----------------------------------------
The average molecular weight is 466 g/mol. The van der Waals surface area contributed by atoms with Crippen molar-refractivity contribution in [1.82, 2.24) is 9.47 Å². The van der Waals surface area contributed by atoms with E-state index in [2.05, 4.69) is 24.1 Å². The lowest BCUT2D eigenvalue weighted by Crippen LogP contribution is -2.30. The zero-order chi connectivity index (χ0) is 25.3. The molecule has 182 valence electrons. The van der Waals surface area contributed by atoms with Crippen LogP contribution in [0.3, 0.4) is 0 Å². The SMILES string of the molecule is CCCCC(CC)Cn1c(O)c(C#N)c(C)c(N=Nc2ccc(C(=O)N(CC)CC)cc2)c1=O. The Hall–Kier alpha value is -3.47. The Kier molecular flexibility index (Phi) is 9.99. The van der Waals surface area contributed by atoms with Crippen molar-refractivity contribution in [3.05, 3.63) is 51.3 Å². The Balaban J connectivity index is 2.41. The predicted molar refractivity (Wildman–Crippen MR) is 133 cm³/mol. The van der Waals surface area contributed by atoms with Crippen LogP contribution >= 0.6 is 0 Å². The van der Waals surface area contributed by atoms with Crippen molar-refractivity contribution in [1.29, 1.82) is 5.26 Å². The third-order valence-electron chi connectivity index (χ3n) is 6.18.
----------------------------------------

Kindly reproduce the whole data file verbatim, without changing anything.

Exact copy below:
The average molecular weight is 466 g/mol. The van der Waals surface area contributed by atoms with Crippen molar-refractivity contribution in [1.82, 2.24) is 9.47 Å². The van der Waals surface area contributed by atoms with E-state index in [2.05, 4.69) is 24.1 Å². The lowest BCUT2D eigenvalue weighted by Crippen LogP contribution is -2.30. The zero-order chi connectivity index (χ0) is 25.3. The molecule has 182 valence electrons. The van der Waals surface area contributed by atoms with Crippen LogP contribution in [0.3, 0.4) is 0 Å². The SMILES string of the molecule is CCCCC(CC)Cn1c(O)c(C#N)c(C)c(N=Nc2ccc(C(=O)N(CC)CC)cc2)c1=O. The Hall–Kier alpha value is -3.47. The Kier molecular flexibility index (Phi) is 9.99. The van der Waals surface area contributed by atoms with Crippen molar-refractivity contribution in [3.05, 3.63) is 51.3 Å². The Balaban J connectivity index is 2.41. The predicted molar refractivity (Wildman–Crippen MR) is 133 cm³/mol. The van der Waals surface area contributed by atoms with Crippen LogP contribution >= 0.6 is 0 Å². The van der Waals surface area contributed by atoms with Crippen molar-refractivity contribution in [1.29, 1.82) is 5.26 Å². The third-order valence-electron chi connectivity index (χ3n) is 6.18.